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Thread: Cutting power- cutting ability in swords- a Primer..

  1. #26
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    Please forgive the profanity of my post ... a lot of technical terms are being thrown around, but arent we basically saying that curved blades are better at cutting than straight blades because they can be better drawn through the cut? And isn't this usually the first thing that is mentioned when talking about the differences between swords and sabres?
    smert' okkupantam.

  2. #27
    It depends on your viewpoint and how you cut with your sword. If you are comparing a rapier to a sabre of similar width and cross-section, they will both cut roughly equally when cutting straight into the material. Should you perform a draw cut with each blade, the sabre will cut better than the rapier. Should you pierce the material with the point, the rapier should outperform the sabre.

    Should you compare the sabre to a sword with a straight, but broader blade, the comparisons will change again.

    Should you perform any cut with a misericord or a kris, the fabric of the universe will unfold.

    That is my highly superficial understanding, at least.
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  3. #28

    Sabers

    This may be off topic, but I believe that there are additional favorable properties to curved cutting blades. Namely, better energy retention due to better stress distribution.
    Curved blades distribute energy from the point of impact more evenly than streight blades. The violent surge of vibration that reaches the ends of the streight blade are "lost" kinetic energy. Therefore, all things being equal, a curved blade will cut deeper.
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  4. #29
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    I think it is a mistake to generalize without considering the target material.

    A curved sword refuses the blade, so it appears (from the target's point of view) to widen more gradually, like the swept-wing on a jet. This reduces drag leads to excetionally deep cuts in solft materials.

    But you need the wedge angle to cause failure in rigid materials. So hitting anything at least as solid as wood (including bone and metal) is best done at 90o, so a straight sword does just fine.

  5. #30
    Robert,

    I agree that from the target point of view, the curved blade widens and wedges with penetration. However, I'm not sure this means less penetration, as the energy is more concentrated at the point of impact. I mean, an ax or spike will eventually wedge, but they will still penetrate further than a streight sword. The way I see it, a curved blade is somewhere in between.
    "Sword and brush poised between the Absolute and the relative..."

  6. #31
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    Originally posted by Tomehr Jochnowitz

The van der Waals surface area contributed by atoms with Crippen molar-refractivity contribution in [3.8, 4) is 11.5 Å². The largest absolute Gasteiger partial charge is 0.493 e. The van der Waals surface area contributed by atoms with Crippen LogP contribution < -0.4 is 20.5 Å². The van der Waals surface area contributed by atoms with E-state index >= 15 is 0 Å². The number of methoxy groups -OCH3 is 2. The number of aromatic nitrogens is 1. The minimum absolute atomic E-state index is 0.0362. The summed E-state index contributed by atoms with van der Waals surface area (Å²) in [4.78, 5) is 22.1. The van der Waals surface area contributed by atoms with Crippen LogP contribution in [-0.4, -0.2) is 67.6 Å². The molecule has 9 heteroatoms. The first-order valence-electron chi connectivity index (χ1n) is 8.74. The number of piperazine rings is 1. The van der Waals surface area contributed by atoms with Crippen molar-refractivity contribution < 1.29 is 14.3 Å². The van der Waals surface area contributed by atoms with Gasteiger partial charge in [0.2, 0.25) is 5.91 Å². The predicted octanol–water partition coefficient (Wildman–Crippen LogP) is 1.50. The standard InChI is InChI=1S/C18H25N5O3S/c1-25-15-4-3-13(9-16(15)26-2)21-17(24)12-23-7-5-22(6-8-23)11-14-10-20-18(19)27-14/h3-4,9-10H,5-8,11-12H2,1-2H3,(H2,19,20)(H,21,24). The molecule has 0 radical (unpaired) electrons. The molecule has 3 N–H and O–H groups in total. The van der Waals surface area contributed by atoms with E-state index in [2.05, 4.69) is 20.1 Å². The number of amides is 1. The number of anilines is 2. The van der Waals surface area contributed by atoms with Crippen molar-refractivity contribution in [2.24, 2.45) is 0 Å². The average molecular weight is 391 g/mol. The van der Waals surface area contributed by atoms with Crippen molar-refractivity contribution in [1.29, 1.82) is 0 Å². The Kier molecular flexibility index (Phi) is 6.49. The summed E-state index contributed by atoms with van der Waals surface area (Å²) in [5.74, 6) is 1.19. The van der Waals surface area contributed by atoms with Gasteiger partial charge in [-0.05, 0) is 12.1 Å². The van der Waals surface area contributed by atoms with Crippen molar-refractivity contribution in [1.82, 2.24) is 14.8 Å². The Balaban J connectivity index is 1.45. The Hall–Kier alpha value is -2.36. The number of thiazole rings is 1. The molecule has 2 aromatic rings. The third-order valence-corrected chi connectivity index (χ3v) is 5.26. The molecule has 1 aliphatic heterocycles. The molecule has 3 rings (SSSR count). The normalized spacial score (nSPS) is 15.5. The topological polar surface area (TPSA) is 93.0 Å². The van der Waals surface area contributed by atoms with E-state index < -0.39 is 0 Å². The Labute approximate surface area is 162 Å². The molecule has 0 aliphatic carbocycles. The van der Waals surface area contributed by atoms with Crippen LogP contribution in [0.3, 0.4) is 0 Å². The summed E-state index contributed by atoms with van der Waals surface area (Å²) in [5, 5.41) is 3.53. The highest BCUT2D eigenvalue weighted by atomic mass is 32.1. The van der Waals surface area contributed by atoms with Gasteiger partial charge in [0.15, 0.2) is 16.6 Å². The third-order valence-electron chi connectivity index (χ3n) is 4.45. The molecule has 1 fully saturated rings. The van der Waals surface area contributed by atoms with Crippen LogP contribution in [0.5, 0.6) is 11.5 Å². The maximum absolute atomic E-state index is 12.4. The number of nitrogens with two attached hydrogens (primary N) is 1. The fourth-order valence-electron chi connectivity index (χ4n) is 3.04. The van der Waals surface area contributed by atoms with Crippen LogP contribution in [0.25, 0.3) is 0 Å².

Robert,

    I agree that from the target point of view, the curved blade widens and wedges with penetration. However, I'm not sure this means less penetration, as the energy is more concentrated at the point of impact. I mean, an ax or spike will eventually wedge, but they will still penetrate further than a streight sword. The way I see it, a curved blade is somewhere in between.
    I said that the curved blade appeared to widen more slowly than a straight blade as it penetrates, from the targets point of view. This reduces drag and gives better penetration in soft materials, like flesh.

    But rigid materials like wood, bone, or iron have a different failure mode and suffer more from a less acute entering angle, These targets suffer most from perpendicular collisions and straight edges are just fine. I don't see that an axe would be appreciably different from a sword of the same weight, although a spike concentrates the blow.

    In short, a curved blade cuts deeply against a man with little armor, but metal, bone and perhaps cuir boulli will turn it. A straight bladed broadsword or light axe bites into bone, mail or light scale armor*, but is not impressive against soft tissue unless it breaks a bone. Against plate you need a heavy halberd or a hammer/poll axe with a spike. Common sense, really.

    "into, not through necessarily.
    Last edited by Robert Lyle; 12-18-2005 at 08:35 AM.

  7. #32
    Angus Trim is offline Moderator
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    Originally posted by Robert Lyle
    I said that the curved blade appeared to widen more slowly than a straight blade as it penetrates, from the targets point of view. This reduces drag and gives better penetration in soft materials, like flesh.

    But rigid materials like wood, bone, or iron have a different failure mode and suffer more from a less acute entering angle, These targets suffer most from perpendicular collisions and straight edges are just fine. I don't see that an axe would be appreciably different from a sword of the same weight, although a spike concentrates the blow.

    In short, a curved blade cuts deeply against a man with little armor, but metal, bone and perhaps cuir boulli will turn it. A straight bladed broadsword or light axe bites into bone, mail or light scale armor*, but is not impressive against soft tissue unless it breaks a bone. Against plate you need a heavy halberd or a hammer/poll axe with a spike. Common sense, really.

    "into, not through necessarily.